Friday, November 25, 2016

Sunday Sermon, November 20 -- Three Responses to Mercy: The ruler, the wicked thief, and the good thief (Father Ryan Erlenbush, Corpus Christi Parish)

Sunday Sermon, November 20 -- Solemnity of Christ the King.

The conclusion to the Year of Mercy is today. Christ is the King of Mercy, and we see three responses to mercy: The ruler, the wicked thief and the good thief.

The ruler doesn't think he needs mercy. He rejects Jesus' teaching, and especially hates the Gospel for not being popular with the worldly. He symbolizes those today who don't think they have any sins, who don't go to confession, who think that the Church needs to "get with the times".

The wicked thief desires mercy, but sees mercy as a license for sin. He wants mercy as a way of escaping punishment, but not as a remedy for sin. He symbolized those today who say that mercy means giving communion to the divorced and remarried, and who don't want any consequence for sin.

The good thief accepts punishment as just, but hopes for something more. He desires mercy not as a way of avoiding justice, but as doing what justice alone could never do. Justice punishes sin, but mercy totally annihilates sin by bringing about true conversion. He symbolizes the one who experiences the grace of repentance and confesses his sin and truly strives to follow the Gospel.

The good thief reminds us that it is never too late to become a saint.


Saturday, November 19, 2016

Daily Sermons, November 15-19 (Father Ryan Erlenbush, Corpus Christi)

Sermons from daily Masses, November 15-19.
St Albert, St Gertrude, St Elizabeth, Sts Peter and Paul.

Sunday, November 13, 2016

Sunday Sermon, November 13 -- The Destruction of Jerusalem and the Day of Judgment (Father Ryan Erlenbush, Corpus Christi)

Sunday Sermon, 33rd Sunday of Ordinary Time.

In the year AD 66, St Simeon, the second bishop of Jerusalem, led the Christians out of the city of Jerusalem before the soon-to-be emperor Titus destroyed the city in 70 AD. Yet, God was merciful, for the Christians returned to perform works of charity after Titus left the city in ruins.

Jesus doesn't want us to be afraid of the day of Judgment. His second coming isn't a threat, it's a promise. If we are afraid of the Lord's return, either we need to recall his love or recognize that it is our lowliness and our misery call upon our mercy.

Saturday, November 12, 2016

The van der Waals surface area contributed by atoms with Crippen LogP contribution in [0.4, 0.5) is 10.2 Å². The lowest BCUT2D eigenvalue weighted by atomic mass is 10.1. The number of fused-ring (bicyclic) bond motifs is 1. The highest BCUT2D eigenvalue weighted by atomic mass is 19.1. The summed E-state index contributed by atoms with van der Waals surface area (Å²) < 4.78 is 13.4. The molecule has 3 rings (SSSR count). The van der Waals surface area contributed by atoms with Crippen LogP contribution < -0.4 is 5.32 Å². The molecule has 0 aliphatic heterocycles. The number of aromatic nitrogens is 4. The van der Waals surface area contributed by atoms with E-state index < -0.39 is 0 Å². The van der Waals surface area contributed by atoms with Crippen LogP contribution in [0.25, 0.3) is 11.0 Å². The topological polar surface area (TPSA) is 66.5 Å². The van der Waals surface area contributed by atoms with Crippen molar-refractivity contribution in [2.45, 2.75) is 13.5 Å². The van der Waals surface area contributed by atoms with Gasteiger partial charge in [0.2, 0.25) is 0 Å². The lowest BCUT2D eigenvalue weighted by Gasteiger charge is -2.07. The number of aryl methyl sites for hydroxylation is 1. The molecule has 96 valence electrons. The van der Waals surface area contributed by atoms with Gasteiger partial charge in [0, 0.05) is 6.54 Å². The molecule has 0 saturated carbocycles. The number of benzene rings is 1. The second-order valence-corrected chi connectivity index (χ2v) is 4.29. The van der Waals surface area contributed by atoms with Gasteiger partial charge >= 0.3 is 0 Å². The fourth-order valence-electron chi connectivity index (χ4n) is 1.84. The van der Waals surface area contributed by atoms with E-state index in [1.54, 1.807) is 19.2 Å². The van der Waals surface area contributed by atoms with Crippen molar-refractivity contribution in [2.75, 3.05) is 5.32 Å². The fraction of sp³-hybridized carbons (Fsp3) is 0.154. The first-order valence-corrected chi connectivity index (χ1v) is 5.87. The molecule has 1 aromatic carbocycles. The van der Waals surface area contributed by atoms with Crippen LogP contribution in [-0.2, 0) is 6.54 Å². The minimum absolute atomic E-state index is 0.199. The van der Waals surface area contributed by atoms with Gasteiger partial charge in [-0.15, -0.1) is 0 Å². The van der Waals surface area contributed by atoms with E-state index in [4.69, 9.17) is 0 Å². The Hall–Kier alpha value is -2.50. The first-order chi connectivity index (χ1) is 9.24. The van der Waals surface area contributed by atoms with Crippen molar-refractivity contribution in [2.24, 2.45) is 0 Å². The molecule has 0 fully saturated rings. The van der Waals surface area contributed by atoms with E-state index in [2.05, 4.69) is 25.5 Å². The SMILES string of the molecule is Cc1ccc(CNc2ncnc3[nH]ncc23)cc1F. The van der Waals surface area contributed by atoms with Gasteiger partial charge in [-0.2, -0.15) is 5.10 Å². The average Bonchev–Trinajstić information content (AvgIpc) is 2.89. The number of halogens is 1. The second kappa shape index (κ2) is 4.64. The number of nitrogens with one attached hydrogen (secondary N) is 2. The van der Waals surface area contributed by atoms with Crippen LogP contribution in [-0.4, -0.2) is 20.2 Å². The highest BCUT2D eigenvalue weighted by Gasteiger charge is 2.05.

Daily Sermons, November 9-12 (Father Ryan Erlenbush, Corpus Christi Parish)

Daily homilies, November 9 through 12.
Worship, St Leo, St Martin, Monothelitism.


Daily Sermons, October 25-28 (Father Ryan Erlenbush, Corpus Christi)

Sermons from daily homilies, October 25 to 28.
Marriage, St Evaristus, St Frumentius, Sts Simon and Jude.


Wednesday, November 9, 2016

Sunday Sermon, November 6th -- Why the Church is still against cremation (Father Ryan Erlenbush, Corpus Christi)

Sunday Sermon, November 6th -- What the Church really teaches about cremation, and why she still strongly discourages the practice and desires full body burial.


From the Code of Canon Law:

"The Church earnestly recommends that the pious custom of burying the bodies of the deceased be observed; nevertheless, the Church does not prohibit cremation unless it was chosen for reasons contrary to Christian doctrine." (Canon 1176.3)


From the official liturgical book of the Church, on cremation (Order of Christian Funerals, Appendix):

"The human body is inextricably associated with the human person … Although cremation is now permitted by the Church, it does not enjoy the same value as burial of the body. The Church clearly prefers and urges that the body of the deceased be present for the funeral rites … The Church's teaching in regard to the human body as well as the Church's preference for burial of the body should be a regular part of catechesis on all levels and pastors should make particular efforts to preserve this important teaching." (411, 413, 414) The document continues to speak of cremation as "extraordinary" and as to be chosen when it is "the only feasible choice". (415)



There are real circumstances in which cremation would be appropriate (examples: when the body will be buried in a place far distant from the place of death; times of war or plague; when there is not sufficient cemetery space for burial), but the Church does not desire that we would choose cremation as a first option, nor does she place cremation as a good choice. The Church does not want us to be cremated, whenever full body burial is a viable option.

Many chose cremation so as to cut funeral costs - there are many ways to avoid an expensive funeral. The law does not require embalming (in most cases) and we can certainly opt for a pine box rather than an expensive casket. Don't let the funeral home or societal pressures force you to chose something that the Church has always forbidden and still strongly discourages. Educate yourself about options available for the preparation of the body for burial (a simple google search will reveal a great many options).


Sunday Sermon, October 30th -- The Rosary with St Joseph, Sorrowful and Glorious Mysteries, Part 5 of 5 (Father Ryan Erlenbush, Corpus Christi)

Sunday Sermon, October 30th -- The conclusion of sermons on the Rosary with St Joseph, the Sorrowful and Glorious Mysteries.

St Joseph witnessed the sorrowful mysteries from limbo, and felt deep compassion and sorrow as in a father's heart.

At the Resurrection of Jesus, St Joseph also rose. When the Lord ascended, St Joseph was assumed. The Patron of the Universal Church witnessed the remaining mysteries from heavenly glory.